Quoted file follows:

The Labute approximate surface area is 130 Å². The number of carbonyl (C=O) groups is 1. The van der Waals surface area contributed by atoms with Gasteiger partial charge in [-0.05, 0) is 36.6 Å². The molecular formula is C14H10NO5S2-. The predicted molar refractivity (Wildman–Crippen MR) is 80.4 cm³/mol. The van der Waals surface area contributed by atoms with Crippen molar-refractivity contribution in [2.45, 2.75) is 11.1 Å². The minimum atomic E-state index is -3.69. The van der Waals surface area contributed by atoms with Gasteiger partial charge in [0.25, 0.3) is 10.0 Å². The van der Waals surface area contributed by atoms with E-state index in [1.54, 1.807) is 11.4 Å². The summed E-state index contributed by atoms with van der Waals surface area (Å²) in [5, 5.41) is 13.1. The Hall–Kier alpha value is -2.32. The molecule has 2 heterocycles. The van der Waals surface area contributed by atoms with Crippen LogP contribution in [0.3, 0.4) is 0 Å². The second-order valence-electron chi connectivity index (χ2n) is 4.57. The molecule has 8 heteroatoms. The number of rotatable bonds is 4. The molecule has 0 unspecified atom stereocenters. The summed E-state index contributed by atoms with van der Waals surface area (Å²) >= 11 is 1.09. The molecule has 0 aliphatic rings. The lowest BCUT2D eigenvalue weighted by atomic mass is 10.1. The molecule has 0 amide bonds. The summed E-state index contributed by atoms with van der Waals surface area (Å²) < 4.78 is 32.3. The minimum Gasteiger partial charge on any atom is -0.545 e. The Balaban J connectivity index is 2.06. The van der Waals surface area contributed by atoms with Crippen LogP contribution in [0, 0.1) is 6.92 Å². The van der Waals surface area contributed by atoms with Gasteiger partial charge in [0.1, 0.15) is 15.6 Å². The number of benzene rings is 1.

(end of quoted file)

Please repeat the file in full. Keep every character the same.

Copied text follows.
The Labute approximate surface area is 130 Å². The number of carbonyl (C=O) groups is 1. The van der Waals surface area contributed by atoms with Gasteiger partial charge in [-0.05, 0) is 36.6 Å². The molecular formula is C14H10NO5S2-. The predicted molar refractivity (Wildman–Crippen MR) is 80.4 cm³/mol. The van der Waals surface area contributed by atoms with Crippen molar-refractivity contribution in [2.45, 2.75) is 11.1 Å². The minimum atomic E-state index is -3.69. The van der Waals surface area contributed by atoms with Gasteiger partial charge in [0.25, 0.3) is 10.0 Å². The van der Waals surface area contributed by atoms with E-state index in [1.54, 1.807) is 11.4 Å². The summed E-state index contributed by atoms with van der Waals surface area (Å²) in [5, 5.41) is 13.1. The Hall–Kier alpha value is -2.32. The molecule has 2 heterocycles. The van der Waals surface area contributed by atoms with Crippen LogP contribution in [0.3, 0.4) is 0 Å². The second-order valence-electron chi connectivity index (χ2n) is 4.57. The molecule has 8 heteroatoms. The number of rotatable bonds is 4. The molecule has 0 unspecified atom stereocenters. The summed E-state index contributed by atoms with van der Waals surface area (Å²) >= 11 is 1.09. The molecule has 0 aliphatic rings. The lowest BCUT2D eigenvalue weighted by atomic mass is 10.1. The molecule has 0 amide bonds. The summed E-state index contributed by atoms with van der Waals surface area (Å²) < 4.78 is 32.3. The minimum Gasteiger partial charge on any atom is -0.545 e. The Balaban J connectivity index is 2.06. The van der Waals surface area contributed by atoms with Crippen LogP contribution in [0, 0.1) is 6.92 Å². The van der Waals surface area contributed by atoms with Gasteiger partial charge in [0.1, 0.15) is 15.6 Å². The number of benzene rings is 1.